Thursday, August 20, 2015

Renewable Energy Could Supply Most of BC's Energy Needs

IMGP0334
23 kW solar array in Delta, BC
Blair King's recent blog post  (August 17th Huffpost British Columbia) “Dispelling Some Myths About British Columbia's Energy Picture” attempted to create a more complete picture of BC's energy use.  He makes an important point that we need to move beyond rhetoric about renewable energy and focus on practical solutions based on quantitative analysis. Unfortunately, King made some miscalculations and inaccurate statements in his piece.

He is correct that electricity is only part of the picture when it comes to BC energy use.  King points out that gas and diesel accounts for about 78,000 GWh of energy.  But he then incorrectly assumes that if we converted all these vehicles to electric the consumption would be the same.  Electric vehicles are about 80% efficient compared to 20% efficiency for internal combustion engines.  So if we converted all vehicles to electric it would account for only about 19,000 GWh of electrical consumption.

King comes back to transportation later in the article.  He states that the “vast majority of British Colombians can not be served by mass transit.”    In fact, over 75% of the population of BC live in municipalities that have a public transit system.  The problem is that our transit modal share is abysmal by international standards.  For example Zurich, Switzerland has a transit modal share of 65% - more than four times the best example in BC.  There is no reason why we can't achieve this type of modal share if we give people good options.

It is also true that we could only achieve this type of transit use in areas of significant population.  But almost 70% of BC population lives in just 3 metro areas so focusing on those areas could result in a large dent in private vehicle use.  Inter-city electric trains could provide an alternative for another significant portion of trips.

If we use electric public transit it would results in over a 90% savings in energy compared to private vehicle use.  Assuming only a 50% modal share (much less than Zurich) and applying it only to the top 3 metro areas of BC we now are down to 13,000 GWh to replace gas and diesel use.

King seems to think that public transit is an expensive option but the evidence suggests otherwise.  Research by UBC's Professor Patrick M. Condon and Kari Dow showed that an extensive light rail transit system could be built over much of the lower mainland for the cost of expanding a single bridge to include more light vehicle traffic.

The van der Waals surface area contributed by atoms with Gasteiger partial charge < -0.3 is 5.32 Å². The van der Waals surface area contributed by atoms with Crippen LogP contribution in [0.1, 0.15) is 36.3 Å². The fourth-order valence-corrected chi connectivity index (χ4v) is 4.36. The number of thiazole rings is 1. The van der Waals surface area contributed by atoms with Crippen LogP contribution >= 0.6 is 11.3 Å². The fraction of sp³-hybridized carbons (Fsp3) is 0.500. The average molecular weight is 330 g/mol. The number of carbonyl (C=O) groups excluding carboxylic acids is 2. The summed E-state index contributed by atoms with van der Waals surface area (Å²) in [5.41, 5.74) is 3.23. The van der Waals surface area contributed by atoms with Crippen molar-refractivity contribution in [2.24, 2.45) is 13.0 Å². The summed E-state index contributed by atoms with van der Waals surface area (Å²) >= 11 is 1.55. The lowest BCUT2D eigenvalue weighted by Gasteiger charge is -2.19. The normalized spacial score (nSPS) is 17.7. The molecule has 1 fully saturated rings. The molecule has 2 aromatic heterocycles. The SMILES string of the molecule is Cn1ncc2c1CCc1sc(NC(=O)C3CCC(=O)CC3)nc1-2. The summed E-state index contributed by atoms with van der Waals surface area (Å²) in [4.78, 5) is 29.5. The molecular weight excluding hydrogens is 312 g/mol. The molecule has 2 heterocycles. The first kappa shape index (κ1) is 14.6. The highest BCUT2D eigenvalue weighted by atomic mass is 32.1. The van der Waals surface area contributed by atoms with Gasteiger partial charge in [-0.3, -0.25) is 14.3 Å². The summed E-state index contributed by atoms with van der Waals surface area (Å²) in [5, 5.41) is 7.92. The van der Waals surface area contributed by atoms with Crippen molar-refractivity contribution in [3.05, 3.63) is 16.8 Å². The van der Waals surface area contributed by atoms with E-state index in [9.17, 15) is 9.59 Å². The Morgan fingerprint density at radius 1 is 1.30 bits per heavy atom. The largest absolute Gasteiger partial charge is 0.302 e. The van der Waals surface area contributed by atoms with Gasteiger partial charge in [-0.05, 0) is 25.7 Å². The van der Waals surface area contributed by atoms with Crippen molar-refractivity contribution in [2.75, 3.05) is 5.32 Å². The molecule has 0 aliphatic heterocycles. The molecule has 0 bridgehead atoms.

King is correct that panel vans and commercial light trucks could not be replaced by public transit.  But we already have a least two companies in Vancouver using 100% electric vans for delivery.  In other areas of the world they are using hybrid bio-diesel / electric vans.  Bio-deisel can also be used for transport trucks.  Fully electric transport trucks are currently being tested in some corridors.  And of course fully electric trains are already used for long distance goods transport in some areas of the world.

The article also discusses natural gas use but once again makes a calculation error. About 83,000 GWh of energy is used by natural gas to heat buildings, heat water and for industrial processes.  The author seems to assume that if we switch to electricity the consumption would be the same.  But it would not.  Many natural gas burners are only about 80% efficient.  Yes, some new expensive boilers are over 95% efficient but there are also many old boilers in BC that are well below the 80% value.

So, just by switching to electric resistive heaters (which are close to 100% efficient) we would achieve a 20% reduction in energy use.  But from an energy perspective this makes no sense when we could switch to heat pumps which are about 300% efficient (efficiencies can even be higher if it is a water or ground source heat pump).  So the reduction would be closer to 70%.

This ignores the gains that can be made even before we make the switch to electricity.  Energy efficiency engineers regularly are able to achieve 30% reductions in energy use in commercial buildings in BC.  One recent example in Vancouver saw a 90% reduction in natural gas use based on a technology that had a payback of less than 5 years.

It also ignores the reductions that could be seen if we adopted a PassivHaus standard for building construction.  This standard is widely used in parts of Europe and results in buildings that use 90% less energy for heating than we do here in Canada. 

Based on the factors described above we would need less than 33,000 GWh of electricity to replace all the gasoline, diesel and natural gas use in BC.  The BC Sustainable Energy Association has estimated that BC could produce 58,000 GWh annually from renewable resources excluding large scale hydro electricity.

Clearly we have the technology to replace the majority of our fossil fuel use with renewable energy.  We just need the political will to make it happen.

Sunday, June 08, 2014

Let's Be Honest about Rejecting Resource Extraction

My response to an interview with Dan Miller on CBC Radio's The 180: